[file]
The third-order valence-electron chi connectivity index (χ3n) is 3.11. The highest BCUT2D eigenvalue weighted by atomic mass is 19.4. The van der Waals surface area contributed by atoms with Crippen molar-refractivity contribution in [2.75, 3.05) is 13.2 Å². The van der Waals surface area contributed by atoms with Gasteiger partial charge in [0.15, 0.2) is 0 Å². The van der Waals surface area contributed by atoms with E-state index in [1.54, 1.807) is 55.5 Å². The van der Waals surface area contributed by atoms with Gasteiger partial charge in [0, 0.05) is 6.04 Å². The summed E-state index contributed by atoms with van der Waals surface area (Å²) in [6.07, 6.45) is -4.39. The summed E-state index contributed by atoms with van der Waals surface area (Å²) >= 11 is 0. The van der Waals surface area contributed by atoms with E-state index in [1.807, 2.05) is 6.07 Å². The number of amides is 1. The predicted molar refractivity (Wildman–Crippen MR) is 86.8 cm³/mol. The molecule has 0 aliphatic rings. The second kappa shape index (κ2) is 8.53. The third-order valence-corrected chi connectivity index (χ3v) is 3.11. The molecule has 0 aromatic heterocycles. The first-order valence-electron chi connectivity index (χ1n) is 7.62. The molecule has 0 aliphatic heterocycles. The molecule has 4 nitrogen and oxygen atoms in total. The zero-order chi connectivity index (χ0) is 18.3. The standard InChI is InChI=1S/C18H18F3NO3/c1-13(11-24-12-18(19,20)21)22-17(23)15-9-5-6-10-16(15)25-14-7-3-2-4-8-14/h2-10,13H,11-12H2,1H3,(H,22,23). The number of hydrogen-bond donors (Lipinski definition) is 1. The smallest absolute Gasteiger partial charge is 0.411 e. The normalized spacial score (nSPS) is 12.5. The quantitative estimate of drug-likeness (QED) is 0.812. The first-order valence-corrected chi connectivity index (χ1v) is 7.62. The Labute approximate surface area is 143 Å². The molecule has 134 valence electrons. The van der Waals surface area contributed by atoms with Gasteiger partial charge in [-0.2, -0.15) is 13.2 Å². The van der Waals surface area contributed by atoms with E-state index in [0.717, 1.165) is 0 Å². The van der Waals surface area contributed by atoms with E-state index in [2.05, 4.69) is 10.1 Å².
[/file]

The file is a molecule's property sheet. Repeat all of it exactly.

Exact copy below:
The third-order valence-electron chi connectivity index (χ3n) is 3.11. The highest BCUT2D eigenvalue weighted by atomic mass is 19.4. The van der Waals surface area contributed by atoms with Crippen molar-refractivity contribution in [2.75, 3.05) is 13.2 Å². The van der Waals surface area contributed by atoms with Gasteiger partial charge in [0.15, 0.2) is 0 Å². The van der Waals surface area contributed by atoms with E-state index in [1.54, 1.807) is 55.5 Å². The van der Waals surface area contributed by atoms with Gasteiger partial charge in [0, 0.05) is 6.04 Å². The summed E-state index contributed by atoms with van der Waals surface area (Å²) in [6.07, 6.45) is -4.39. The summed E-state index contributed by atoms with van der Waals surface area (Å²) >= 11 is 0. The van der Waals surface area contributed by atoms with E-state index in [1.807, 2.05) is 6.07 Å². The number of amides is 1. The predicted molar refractivity (Wildman–Crippen MR) is 86.8 cm³/mol. The molecule has 0 aliphatic rings. The second kappa shape index (κ2) is 8.53. The third-order valence-corrected chi connectivity index (χ3v) is 3.11. The molecule has 0 aromatic heterocycles. The first-order valence-electron chi connectivity index (χ1n) is 7.62. The molecule has 0 aliphatic heterocycles. The molecule has 4 nitrogen and oxygen atoms in total. The zero-order chi connectivity index (χ0) is 18.3. The standard InChI is InChI=1S/C18H18F3NO3/c1-13(11-24-12-18(19,20)21)22-17(23)15-9-5-6-10-16(15)25-14-7-3-2-4-8-14/h2-10,13H,11-12H2,1H3,(H,22,23). The number of hydrogen-bond donors (Lipinski definition) is 1. The smallest absolute Gasteiger partial charge is 0.411 e. The normalized spacial score (nSPS) is 12.5. The quantitative estimate of drug-likeness (QED) is 0.812. The first-order valence-corrected chi connectivity index (χ1v) is 7.62. The Labute approximate surface area is 143 Å². The molecule has 134 valence electrons. The van der Waals surface area contributed by atoms with Gasteiger partial charge in [-0.2, -0.15) is 13.2 Å². The van der Waals surface area contributed by atoms with E-state index in [0.717, 1.165) is 0 Å². The van der Waals surface area contributed by atoms with E-state index in [2.05, 4.69) is 10.1 Å².